The case of Minnesota Congresswoman Michele Bachmann was a cautionary tale. Mrs. Bachmann, while speaking to Chris Matthews on his television show Gutterball, stated, "I'm very concerned that he [Obama] may have anti-American views. That's what the American people are concerned about. That's why they want to know what his answers are." Matthews, ever the partisan Democrat and by far the most devout of Barack Obama's biased media protectors, referred to this banal statement as "an extraordinary claim."
Well is it? Of course not. Given Obama's career, his words, the tone of his autobiography, and his associations with ardent America-haters like Father Michael Pfleger, Reverend Jeremiah Wright, Frank Marshall Davis, and William Ayers, Bachmann's words were intuitive and anything but extraordinary. That Obama deems America -- in its current configuration -- a spurious venture appears to be about as controversial as believing that water is wet.
In the president-elect's vision, we only will become a great nation if we alter ourselves into becoming another nation, one that precisely matches Obama's desires and expectations. Regardless, Bachmann faced a reelection donnybrook and was forced to apologize. Recant aside, her expressed opinion was one a sizable plurality of her peers share.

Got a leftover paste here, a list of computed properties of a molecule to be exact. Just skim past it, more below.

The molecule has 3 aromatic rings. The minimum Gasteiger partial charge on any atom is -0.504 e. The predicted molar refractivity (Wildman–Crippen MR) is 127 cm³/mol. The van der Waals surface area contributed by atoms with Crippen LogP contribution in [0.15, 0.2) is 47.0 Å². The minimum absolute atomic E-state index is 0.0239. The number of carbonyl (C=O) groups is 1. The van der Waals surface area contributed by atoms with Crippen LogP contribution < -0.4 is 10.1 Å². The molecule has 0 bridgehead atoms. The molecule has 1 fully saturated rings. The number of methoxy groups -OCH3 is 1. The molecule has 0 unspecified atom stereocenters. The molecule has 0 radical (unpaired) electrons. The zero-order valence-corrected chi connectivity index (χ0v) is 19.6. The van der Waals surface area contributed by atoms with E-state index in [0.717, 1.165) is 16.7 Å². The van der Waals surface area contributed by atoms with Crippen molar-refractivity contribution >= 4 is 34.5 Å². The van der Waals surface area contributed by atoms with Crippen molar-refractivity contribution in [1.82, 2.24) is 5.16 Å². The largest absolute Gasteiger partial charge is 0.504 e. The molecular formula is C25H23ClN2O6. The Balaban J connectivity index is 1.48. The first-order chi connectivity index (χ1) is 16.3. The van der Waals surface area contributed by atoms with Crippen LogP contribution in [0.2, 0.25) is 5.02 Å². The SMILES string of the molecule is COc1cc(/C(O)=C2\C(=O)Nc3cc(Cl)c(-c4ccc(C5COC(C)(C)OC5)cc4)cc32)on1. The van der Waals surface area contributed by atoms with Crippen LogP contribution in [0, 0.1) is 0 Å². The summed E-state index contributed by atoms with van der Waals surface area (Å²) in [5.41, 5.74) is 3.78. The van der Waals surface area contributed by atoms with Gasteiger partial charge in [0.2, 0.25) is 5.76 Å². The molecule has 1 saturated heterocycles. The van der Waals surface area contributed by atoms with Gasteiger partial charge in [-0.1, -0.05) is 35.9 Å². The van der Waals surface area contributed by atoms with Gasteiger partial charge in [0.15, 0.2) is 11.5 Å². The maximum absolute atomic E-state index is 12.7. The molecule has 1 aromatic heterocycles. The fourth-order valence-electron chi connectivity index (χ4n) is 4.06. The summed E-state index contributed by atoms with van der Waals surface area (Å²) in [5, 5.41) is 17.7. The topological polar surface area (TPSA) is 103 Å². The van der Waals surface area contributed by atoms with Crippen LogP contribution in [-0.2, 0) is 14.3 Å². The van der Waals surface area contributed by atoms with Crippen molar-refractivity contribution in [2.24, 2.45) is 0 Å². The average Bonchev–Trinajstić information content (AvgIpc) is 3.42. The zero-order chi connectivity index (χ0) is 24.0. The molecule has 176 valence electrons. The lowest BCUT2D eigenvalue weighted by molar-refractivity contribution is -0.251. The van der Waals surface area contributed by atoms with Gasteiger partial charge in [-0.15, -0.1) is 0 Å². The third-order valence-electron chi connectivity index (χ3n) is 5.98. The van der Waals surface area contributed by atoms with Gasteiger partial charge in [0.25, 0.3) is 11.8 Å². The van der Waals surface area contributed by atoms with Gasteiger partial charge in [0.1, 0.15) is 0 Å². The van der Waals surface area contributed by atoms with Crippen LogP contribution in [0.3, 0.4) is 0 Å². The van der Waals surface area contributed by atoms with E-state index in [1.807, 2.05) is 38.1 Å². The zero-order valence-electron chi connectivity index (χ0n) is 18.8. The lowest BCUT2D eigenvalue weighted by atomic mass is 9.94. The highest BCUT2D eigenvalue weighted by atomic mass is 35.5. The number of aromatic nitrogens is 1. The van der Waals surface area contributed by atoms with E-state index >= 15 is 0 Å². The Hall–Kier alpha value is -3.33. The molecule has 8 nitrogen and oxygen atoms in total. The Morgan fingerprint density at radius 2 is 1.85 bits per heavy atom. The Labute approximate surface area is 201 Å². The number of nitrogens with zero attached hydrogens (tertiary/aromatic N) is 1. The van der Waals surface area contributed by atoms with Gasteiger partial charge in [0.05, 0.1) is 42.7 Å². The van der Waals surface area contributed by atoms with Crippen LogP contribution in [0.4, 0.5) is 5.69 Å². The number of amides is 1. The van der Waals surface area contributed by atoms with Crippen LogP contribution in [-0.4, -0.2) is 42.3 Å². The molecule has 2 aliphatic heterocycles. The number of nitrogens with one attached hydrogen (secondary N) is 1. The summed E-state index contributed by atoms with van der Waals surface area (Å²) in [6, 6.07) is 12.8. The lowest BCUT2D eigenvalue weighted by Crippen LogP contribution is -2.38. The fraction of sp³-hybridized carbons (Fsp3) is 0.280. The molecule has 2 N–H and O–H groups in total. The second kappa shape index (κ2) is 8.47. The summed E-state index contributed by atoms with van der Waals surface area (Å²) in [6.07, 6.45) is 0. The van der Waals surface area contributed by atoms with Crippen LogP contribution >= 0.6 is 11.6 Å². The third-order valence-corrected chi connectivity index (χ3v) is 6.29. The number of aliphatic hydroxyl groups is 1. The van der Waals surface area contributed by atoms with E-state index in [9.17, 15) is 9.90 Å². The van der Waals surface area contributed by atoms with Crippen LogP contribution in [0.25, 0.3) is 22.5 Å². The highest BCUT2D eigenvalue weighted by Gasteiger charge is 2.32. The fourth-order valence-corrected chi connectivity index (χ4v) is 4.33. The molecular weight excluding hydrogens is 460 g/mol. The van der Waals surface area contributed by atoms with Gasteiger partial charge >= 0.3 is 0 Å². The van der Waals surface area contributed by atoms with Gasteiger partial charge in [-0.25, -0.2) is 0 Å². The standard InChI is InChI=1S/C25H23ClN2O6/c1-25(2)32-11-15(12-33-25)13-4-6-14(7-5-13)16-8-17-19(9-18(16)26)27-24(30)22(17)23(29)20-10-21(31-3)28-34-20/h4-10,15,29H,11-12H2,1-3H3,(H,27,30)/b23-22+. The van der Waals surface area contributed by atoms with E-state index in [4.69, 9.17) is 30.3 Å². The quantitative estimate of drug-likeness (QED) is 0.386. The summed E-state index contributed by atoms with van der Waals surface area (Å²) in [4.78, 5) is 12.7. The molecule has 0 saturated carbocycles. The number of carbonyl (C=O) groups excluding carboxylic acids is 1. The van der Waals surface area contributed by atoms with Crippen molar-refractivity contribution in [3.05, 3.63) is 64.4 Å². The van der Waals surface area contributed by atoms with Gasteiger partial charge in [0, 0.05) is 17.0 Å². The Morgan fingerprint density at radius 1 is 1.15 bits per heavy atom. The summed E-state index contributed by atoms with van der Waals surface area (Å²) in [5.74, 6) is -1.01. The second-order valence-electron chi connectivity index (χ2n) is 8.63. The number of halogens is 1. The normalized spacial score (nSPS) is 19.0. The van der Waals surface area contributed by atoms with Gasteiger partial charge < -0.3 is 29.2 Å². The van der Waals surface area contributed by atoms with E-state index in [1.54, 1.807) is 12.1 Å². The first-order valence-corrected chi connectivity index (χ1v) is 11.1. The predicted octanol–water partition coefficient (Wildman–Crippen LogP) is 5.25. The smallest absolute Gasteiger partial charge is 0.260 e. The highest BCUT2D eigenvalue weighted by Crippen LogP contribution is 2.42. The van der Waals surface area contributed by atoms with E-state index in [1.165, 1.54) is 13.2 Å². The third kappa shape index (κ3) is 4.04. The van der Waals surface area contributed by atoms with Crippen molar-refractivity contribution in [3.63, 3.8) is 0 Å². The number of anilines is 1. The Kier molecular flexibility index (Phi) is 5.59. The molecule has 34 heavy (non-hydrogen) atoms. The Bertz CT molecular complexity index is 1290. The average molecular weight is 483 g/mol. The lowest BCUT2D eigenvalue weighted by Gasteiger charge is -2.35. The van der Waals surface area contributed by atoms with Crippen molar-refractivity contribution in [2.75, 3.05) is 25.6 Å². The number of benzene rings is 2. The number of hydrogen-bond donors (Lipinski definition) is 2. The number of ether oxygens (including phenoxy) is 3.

Granted, the pusillanimous nature of the average Republican politician (excluding Bachmann) appalls, but there is no cause for the rest of us to retreat on this issue. In the hopes of clarification, let me state with absolute certainty that the reason we should question the political left's patriotism is that they are not patriotic.
On a plethora of policies, from immigration to missile defense, the Democratic stance suggests that they do not have a dog in the fight when it comes to America's national security. Were they not so embarrassed by our history, along with the unfashionable folks who inhabit our non-urban enclaves, they might well think differently.
Moreover, the president-elect's recent selection of Leon Panetta to become future director of the Central Intelligence Agency underscores this eventuality. It exposes the Achilles heel of the post-sixties Democratic Party. Mr. Panetta has practically no experience of working with the intelligence community in any capacity and neither does our impending director of national intelligence Dennis Blair. Obama argued that Panetta would be "committed to breaking with some of the past practices."
Which qualifies him for what? Further, what practices need be terminated? Hopefully, the traditional practice of entrusting those who know how to do their jobs with defending the frontiers is not what he had in mind. In all probability, Panetta's status as a loyal Democrat and one devoted to the Change.gov religion is what necessitated his nomination, but placing him near the apex of our national security apparatus is about as rational as the Detroit Lions hiring me to play cornerback. If Mr. Ford can overlook my not being able to cover receivers and withstand punishment, then he definitely will profit from my never rooting for the other team or leaking information to the Packers.